So. Drinking Vina Arana is like taking a mouthful of autumn. It’s all russet and ripeness and deciduous nostalgia. Juice-dripping plums, spices, that kind of shebang.

There’s this quality called balance that wine writers burble on about. In fact, as things that wine writers burble on about go, this is one of the less pelvis-gnawingly irritating. Because it’s an actual word that a normal person might understand. But still. What balance means in the case of Vina Arana is that this wine is on a knife-edge of ripeness.

You know how there’s that (maddeningly brief) period during which fruit — a punnet of raspberries, say — is perfectly ripe? A day less and it’s still a tiny bit young; a day more and it’ll start going ever so slightly rotten and degenerate. But right now? Right now, it’s perfect. Right now, that fruit absolutely fucking sings.

And that’s where this wine is. Right goddamn there.

It doesn’t have that loose, woofy, over-the-top quality where the flavours start to become caricatures of themselves. But it could hardly be more ripe. And — like perfect fruit — it’s all about acidity underpinning sweetness.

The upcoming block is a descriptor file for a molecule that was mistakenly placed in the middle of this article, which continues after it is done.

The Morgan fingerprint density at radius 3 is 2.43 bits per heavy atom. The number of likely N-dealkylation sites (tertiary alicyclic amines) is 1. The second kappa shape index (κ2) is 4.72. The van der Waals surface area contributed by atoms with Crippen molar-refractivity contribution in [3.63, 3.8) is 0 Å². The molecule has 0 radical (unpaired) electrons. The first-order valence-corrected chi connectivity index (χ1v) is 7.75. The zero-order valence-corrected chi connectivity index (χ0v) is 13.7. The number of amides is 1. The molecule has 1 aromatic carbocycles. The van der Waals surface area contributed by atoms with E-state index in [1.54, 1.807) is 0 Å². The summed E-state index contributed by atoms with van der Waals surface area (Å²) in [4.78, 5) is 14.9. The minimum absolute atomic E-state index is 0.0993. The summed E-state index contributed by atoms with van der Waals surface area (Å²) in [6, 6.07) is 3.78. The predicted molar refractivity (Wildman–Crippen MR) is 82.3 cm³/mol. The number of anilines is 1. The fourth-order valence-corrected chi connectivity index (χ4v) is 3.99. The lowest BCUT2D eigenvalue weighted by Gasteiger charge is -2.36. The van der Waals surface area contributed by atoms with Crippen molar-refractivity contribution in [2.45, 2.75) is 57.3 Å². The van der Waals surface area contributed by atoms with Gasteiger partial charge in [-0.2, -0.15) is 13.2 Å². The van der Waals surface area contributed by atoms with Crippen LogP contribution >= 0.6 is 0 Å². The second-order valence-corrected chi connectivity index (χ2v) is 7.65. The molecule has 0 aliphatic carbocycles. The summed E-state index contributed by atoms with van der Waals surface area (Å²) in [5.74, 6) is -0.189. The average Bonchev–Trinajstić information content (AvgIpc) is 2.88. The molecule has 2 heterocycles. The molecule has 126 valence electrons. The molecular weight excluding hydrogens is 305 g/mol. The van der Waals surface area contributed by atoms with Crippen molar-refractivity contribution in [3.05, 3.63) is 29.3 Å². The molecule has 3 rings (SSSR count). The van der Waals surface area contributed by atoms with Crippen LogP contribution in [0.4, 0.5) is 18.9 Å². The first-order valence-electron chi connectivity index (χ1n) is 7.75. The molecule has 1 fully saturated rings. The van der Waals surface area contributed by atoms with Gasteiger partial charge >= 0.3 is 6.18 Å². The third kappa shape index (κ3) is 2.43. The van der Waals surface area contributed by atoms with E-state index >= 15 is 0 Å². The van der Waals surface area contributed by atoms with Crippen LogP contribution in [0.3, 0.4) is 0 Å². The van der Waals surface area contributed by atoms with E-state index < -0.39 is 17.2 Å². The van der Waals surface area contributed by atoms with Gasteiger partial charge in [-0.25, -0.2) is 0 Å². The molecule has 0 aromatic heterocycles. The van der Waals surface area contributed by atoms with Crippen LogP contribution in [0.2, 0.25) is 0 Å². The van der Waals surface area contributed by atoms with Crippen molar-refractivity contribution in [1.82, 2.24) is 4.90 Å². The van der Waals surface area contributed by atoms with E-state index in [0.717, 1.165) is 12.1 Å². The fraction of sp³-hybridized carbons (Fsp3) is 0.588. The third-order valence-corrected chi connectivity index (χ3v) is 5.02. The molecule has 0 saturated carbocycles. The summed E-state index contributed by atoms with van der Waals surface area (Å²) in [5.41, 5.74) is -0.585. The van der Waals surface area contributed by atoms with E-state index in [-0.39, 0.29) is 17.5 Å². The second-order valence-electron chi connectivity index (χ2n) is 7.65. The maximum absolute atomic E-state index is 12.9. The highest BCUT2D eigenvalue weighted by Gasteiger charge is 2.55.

It’s soft but strong. Firm but gentle. Confident but seductive. It yields and it withstands.

I like wine like this almost as much as I like people like this. (Oh, boy: people like this.) And, like I said, it was the nicest wine I’ve drunk all year.

Now to post this goddamn review rather than cretinously deleting it.

Rating ★★★★★ 5 stars (outstanding)
Region Rioja
Grapes Tempranillo (95%) and Mazuelo (5%)
ABV 13%
Price I got mine a fair while ago for under £20 (I think) from The Wine Society (but it’s no longer available). A Google search throws up a few places still selling it, such as Smithfield Wine (£22.26). Both The Wine Society (£18) andWaitrose (£18.99), meanwhile, are selling the 2004.

Bonterra Chardonnay 2009 review

… is the kind of wine that probably wouldn’t mind holding onto your parcels for a day or two

(For the background to the following, read the previous post, ‘When Clemmie Misses Her Train’.)

Feeling unaccountably like the boy waiting outside the Headmaster’s office, I found myself standing at the door to my neighbour’s flat.

Pull yourself together, Parnell, I murmured — and administered a falsely assertive rap upon the door.

(When I say ‘rap’, I mean in the sense of ‘knock’ or ‘tap’. Not in the sense of performing a piece of urban spoken music. Though perhaps I should have explored this kind of rap as an alternative means by which to announce my presence. It might have allowed me to retain the initiative a little longer in the ensuing encounter.)

The door swung open. From behind it, a disembodied voice: ‘Do come in.’